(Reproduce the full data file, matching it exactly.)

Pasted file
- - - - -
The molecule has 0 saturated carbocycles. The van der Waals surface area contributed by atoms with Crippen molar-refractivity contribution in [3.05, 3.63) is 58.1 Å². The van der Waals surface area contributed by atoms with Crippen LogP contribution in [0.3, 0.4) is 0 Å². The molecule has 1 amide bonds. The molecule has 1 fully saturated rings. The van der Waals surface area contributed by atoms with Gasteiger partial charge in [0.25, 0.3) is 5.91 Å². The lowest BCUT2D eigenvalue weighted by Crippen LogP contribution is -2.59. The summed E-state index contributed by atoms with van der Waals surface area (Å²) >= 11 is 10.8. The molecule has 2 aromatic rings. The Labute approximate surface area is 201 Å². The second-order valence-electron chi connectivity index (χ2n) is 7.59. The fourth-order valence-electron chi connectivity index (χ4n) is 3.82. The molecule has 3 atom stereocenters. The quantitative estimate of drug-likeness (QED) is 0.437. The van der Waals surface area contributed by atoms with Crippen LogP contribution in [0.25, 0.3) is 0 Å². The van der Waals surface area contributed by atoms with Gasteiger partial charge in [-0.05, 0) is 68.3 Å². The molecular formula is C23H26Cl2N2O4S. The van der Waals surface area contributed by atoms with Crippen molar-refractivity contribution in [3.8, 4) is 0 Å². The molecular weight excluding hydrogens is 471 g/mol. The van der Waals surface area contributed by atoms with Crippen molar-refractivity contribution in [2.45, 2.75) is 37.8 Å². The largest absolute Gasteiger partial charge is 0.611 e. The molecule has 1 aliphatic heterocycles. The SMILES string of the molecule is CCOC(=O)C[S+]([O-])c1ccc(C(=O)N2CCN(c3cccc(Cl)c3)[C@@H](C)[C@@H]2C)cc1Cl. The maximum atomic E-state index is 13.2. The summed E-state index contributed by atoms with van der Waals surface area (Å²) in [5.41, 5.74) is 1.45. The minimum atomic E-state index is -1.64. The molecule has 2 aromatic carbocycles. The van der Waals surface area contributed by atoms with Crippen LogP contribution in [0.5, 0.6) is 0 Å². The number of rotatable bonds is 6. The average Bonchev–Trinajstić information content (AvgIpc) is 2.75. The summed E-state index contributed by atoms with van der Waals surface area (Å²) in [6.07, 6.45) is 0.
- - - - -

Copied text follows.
The molecule has 0 saturated carbocycles. The van der Waals surface area contributed by atoms with Crippen molar-refractivity contribution in [3.05, 3.63) is 58.1 Å². The van der Waals surface area contributed by atoms with Crippen LogP contribution in [0.3, 0.4) is 0 Å². The molecule has 1 amide bonds. The molecule has 1 fully saturated rings. The van der Waals surface area contributed by atoms with Gasteiger partial charge in [0.25, 0.3) is 5.91 Å². The lowest BCUT2D eigenvalue weighted by Crippen LogP contribution is -2.59. The summed E-state index contributed by atoms with van der Waals surface area (Å²) >= 11 is 10.8. The molecule has 2 aromatic rings. The Labute approximate surface area is 201 Å². The second-order valence-electron chi connectivity index (χ2n) is 7.59. The fourth-order valence-electron chi connectivity index (χ4n) is 3.82. The molecule has 3 atom stereocenters. The quantitative estimate of drug-likeness (QED) is 0.437. The van der Waals surface area contributed by atoms with Crippen LogP contribution in [0.25, 0.3) is 0 Å². The van der Waals surface area contributed by atoms with Gasteiger partial charge in [-0.05, 0) is 68.3 Å². The molecular formula is C23H26Cl2N2O4S. The van der Waals surface area contributed by atoms with Crippen molar-refractivity contribution in [3.8, 4) is 0 Å². The molecular weight excluding hydrogens is 471 g/mol. The van der Waals surface area contributed by atoms with Crippen molar-refractivity contribution in [2.45, 2.75) is 37.8 Å². The largest absolute Gasteiger partial charge is 0.611 e. The molecule has 1 aliphatic heterocycles. The SMILES string of the molecule is CCOC(=O)C[S+]([O-])c1ccc(C(=O)N2CCN(c3cccc(Cl)c3)[C@@H](C)[C@@H]2C)cc1Cl. The maximum atomic E-state index is 13.2. The summed E-state index contributed by atoms with van der Waals surface area (Å²) in [5.41, 5.74) is 1.45. The minimum atomic E-state index is -1.64. The molecule has 2 aromatic carbocycles. The van der Waals surface area contributed by atoms with Crippen LogP contribution in [0.5, 0.6) is 0 Å². The number of rotatable bonds is 6. The average Bonchev–Trinajstić information content (AvgIpc) is 2.75. The summed E-state index contributed by atoms with van der Waals surface area (Å²) in [6.07, 6.45) is 0.